Photographing The Details Of The Landscape

It’s easy to get lost in the big picture of wide-angle scenes, but don’t forget to photograph the details that make up those grand vistas

We truly are blessed not only to live on a planet that is so diverse and beautiful, but to also have the technology readily available to capture and share it. In a lot of ways, it makes complete sense to be overwhelmed by the enormity of our planet and to be compelled to capture as much of it as possible in a single frame. No one would blame you and I’ll be the first to admit that my go-to lens is an ultrawide one.

Yet, there is as much jaw-dropping beauty in the details of the landscape as there is in the sweeping-wide vistas. I’d also wager that it requires more discipline and concentration to seek out these details and to make sense of them in a photograph. Don’t get me wrong. It’s certainly alluring to capture the world at 14mm with expansive landscapes and skies, however I would like to challenge you to look closely at the details that these expanses are composed of. Look for the ways that all of these elements interact and work with each other.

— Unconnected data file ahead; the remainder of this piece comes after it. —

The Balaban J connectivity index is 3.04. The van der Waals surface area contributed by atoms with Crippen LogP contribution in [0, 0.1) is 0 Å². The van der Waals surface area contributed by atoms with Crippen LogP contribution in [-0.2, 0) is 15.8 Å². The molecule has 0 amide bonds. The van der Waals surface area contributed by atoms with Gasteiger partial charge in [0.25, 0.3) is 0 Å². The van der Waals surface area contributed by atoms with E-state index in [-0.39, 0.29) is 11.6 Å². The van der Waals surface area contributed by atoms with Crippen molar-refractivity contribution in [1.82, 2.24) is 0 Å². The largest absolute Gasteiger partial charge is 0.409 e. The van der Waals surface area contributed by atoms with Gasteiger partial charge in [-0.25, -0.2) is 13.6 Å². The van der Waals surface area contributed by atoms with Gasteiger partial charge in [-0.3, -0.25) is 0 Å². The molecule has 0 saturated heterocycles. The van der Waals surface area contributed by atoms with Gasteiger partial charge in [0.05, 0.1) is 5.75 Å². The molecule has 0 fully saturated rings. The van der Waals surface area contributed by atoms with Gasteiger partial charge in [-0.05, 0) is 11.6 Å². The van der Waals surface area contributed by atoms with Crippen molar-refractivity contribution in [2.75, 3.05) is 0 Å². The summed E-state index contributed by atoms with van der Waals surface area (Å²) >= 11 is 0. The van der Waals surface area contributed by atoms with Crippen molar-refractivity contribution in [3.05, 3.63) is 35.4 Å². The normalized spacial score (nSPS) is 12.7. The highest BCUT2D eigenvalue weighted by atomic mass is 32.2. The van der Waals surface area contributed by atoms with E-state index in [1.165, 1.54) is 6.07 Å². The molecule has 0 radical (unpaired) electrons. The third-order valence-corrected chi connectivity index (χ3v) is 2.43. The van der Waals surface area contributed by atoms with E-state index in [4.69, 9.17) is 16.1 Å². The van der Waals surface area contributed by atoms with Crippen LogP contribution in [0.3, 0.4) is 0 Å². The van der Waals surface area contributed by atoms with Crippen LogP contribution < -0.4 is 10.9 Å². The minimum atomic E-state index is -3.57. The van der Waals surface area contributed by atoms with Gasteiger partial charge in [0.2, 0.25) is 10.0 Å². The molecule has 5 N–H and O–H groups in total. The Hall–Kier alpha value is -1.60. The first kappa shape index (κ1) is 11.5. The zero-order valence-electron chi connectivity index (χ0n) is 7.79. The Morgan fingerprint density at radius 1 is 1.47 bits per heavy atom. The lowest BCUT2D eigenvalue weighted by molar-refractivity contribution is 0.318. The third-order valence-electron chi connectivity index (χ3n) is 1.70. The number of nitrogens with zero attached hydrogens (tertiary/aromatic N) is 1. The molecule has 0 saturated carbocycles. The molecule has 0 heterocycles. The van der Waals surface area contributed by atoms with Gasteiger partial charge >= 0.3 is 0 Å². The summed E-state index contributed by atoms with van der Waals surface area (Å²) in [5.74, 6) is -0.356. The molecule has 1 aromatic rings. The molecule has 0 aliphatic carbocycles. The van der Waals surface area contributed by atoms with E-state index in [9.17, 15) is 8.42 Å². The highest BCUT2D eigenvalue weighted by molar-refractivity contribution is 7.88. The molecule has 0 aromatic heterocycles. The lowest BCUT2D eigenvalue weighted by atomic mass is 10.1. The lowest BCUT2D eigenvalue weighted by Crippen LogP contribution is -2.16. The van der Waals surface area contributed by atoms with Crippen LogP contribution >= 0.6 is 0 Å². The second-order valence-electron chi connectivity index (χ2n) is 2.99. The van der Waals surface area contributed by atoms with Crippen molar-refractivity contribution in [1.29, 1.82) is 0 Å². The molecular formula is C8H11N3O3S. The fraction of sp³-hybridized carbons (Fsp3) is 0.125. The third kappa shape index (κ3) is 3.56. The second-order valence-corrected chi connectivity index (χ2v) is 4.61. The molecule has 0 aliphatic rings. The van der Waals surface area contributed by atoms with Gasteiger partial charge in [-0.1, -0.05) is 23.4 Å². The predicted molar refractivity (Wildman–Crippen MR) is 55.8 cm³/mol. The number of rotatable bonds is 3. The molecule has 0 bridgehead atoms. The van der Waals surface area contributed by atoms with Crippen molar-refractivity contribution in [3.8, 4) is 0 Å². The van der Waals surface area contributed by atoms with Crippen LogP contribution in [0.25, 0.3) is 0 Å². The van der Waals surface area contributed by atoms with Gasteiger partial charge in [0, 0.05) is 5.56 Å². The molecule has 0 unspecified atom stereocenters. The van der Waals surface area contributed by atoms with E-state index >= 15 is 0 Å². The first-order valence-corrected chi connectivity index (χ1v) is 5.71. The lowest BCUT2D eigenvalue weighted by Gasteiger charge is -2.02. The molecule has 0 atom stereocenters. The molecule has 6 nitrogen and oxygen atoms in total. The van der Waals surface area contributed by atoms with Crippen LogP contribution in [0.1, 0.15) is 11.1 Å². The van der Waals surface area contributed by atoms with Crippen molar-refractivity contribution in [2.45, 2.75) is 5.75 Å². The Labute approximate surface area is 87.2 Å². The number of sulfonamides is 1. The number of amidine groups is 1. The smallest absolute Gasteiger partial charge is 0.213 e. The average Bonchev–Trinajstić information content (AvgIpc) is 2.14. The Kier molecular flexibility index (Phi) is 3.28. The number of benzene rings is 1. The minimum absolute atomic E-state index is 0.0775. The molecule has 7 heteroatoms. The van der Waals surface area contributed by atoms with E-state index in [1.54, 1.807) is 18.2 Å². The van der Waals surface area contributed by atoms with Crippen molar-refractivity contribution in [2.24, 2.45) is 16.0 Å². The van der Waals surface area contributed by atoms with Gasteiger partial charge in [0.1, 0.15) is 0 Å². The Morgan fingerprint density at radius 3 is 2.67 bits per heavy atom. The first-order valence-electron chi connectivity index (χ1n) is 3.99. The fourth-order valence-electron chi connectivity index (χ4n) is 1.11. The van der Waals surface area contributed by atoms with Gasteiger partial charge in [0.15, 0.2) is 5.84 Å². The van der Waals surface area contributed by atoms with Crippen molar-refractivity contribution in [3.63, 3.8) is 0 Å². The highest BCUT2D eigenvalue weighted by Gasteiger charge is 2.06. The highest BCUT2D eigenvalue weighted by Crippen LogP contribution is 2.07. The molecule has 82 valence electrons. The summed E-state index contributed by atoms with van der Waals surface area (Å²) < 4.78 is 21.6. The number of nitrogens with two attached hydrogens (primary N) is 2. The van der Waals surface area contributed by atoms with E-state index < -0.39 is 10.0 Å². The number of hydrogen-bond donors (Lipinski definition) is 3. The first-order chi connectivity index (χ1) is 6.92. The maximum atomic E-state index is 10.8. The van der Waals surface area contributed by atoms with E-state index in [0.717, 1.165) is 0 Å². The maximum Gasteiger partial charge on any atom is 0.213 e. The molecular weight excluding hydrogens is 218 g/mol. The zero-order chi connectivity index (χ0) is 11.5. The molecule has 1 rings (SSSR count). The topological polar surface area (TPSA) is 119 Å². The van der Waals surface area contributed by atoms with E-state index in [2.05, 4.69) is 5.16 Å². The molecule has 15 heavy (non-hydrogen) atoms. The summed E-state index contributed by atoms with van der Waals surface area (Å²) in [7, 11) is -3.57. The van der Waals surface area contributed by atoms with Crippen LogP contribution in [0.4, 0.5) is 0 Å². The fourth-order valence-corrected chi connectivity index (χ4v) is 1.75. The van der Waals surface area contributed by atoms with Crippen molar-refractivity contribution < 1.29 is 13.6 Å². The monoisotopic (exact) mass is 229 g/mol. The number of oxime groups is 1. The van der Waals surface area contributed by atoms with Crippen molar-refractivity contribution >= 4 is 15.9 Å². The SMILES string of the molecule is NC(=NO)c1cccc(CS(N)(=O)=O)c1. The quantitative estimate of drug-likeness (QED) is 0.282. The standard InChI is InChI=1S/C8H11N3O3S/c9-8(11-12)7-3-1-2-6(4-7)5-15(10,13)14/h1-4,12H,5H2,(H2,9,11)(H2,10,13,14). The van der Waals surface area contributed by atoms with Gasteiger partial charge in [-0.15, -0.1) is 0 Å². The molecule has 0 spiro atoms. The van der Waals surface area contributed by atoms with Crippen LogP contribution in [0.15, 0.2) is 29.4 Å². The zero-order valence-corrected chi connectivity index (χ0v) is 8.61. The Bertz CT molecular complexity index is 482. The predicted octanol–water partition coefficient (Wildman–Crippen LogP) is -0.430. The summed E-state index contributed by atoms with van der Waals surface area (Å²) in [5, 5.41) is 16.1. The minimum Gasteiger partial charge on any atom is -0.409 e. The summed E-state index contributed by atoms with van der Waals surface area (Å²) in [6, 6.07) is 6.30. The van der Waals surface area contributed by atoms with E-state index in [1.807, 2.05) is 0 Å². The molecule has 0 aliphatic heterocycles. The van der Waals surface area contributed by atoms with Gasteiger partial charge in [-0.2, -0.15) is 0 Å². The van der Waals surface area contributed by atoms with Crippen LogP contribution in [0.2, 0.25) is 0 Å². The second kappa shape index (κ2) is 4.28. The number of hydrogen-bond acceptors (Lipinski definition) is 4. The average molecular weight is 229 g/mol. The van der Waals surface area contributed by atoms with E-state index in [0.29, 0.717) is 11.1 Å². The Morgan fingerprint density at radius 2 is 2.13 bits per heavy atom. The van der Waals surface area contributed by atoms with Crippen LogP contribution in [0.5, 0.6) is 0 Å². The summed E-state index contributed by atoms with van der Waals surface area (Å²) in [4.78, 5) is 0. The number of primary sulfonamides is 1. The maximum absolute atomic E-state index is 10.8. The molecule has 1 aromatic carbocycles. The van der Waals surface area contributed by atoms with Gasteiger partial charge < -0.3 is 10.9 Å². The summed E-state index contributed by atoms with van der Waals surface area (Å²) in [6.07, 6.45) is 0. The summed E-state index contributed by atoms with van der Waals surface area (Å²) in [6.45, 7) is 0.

If you’re in a forest surrounded by gigantic redwood trees, for example, certainly take the time to capture their enormity. There is nothing quite as humbling as standing at the base of a redwood. However, don’t forget to also appreciate the intricacy and detail that can be found when you eliminate everything but the small view in front of you. I love seeing the way other trees, shrubs and leaves interact around these massive trunks. It’s also important to remember to look straight down, as well, to appreciate the way life maneuvers itself right at your feet.

Ultimately, there is so much beauty all around us and one of the most rewarding experiences as a landscape photographer is to tease them out from every direction.


See more of Brian Matiash’s work at matiash.com.